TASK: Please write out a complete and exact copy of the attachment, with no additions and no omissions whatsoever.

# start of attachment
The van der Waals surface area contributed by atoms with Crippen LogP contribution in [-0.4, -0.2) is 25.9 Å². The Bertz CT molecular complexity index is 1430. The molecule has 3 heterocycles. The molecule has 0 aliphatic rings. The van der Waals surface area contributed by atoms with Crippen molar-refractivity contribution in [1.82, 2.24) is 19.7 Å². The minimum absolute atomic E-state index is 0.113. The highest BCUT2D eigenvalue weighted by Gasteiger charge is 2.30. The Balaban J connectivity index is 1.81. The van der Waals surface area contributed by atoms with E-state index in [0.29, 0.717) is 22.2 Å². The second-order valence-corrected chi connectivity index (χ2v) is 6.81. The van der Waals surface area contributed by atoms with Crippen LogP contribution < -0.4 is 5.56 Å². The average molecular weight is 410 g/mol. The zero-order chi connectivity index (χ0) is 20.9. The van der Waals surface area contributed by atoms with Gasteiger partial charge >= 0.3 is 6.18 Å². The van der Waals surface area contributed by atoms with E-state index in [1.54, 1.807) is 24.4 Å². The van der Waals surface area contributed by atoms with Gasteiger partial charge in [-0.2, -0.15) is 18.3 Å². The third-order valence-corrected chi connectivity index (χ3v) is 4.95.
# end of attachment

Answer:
The van der Waals surface area contributed by atoms with Crippen LogP contribution in [-0.4, -0.2) is 25.9 Å². The Bertz CT molecular complexity index is 1430. The molecule has 3 heterocycles. The molecule has 0 aliphatic rings. The van der Waals surface area contributed by atoms with Crippen molar-refractivity contribution in [1.82, 2.24) is 19.7 Å². The minimum absolute atomic E-state index is 0.113. The highest BCUT2D eigenvalue weighted by Gasteiger charge is 2.30. The Balaban J connectivity index is 1.81. The van der Waals surface area contributed by atoms with E-state index in [0.29, 0.717) is 22.2 Å². The second-order valence-corrected chi connectivity index (χ2v) is 6.81. The van der Waals surface area contributed by atoms with Crippen LogP contribution < -0.4 is 5.56 Å². The average molecular weight is 410 g/mol. The zero-order chi connectivity index (χ0) is 20.9. The van der Waals surface area contributed by atoms with Gasteiger partial charge >= 0.3 is 6.18 Å². The van der Waals surface area contributed by atoms with E-state index in [1.54, 1.807) is 24.4 Å². The van der Waals surface area contributed by atoms with Gasteiger partial charge in [-0.2, -0.15) is 18.3 Å². The third-order valence-corrected chi connectivity index (χ3v) is 4.95.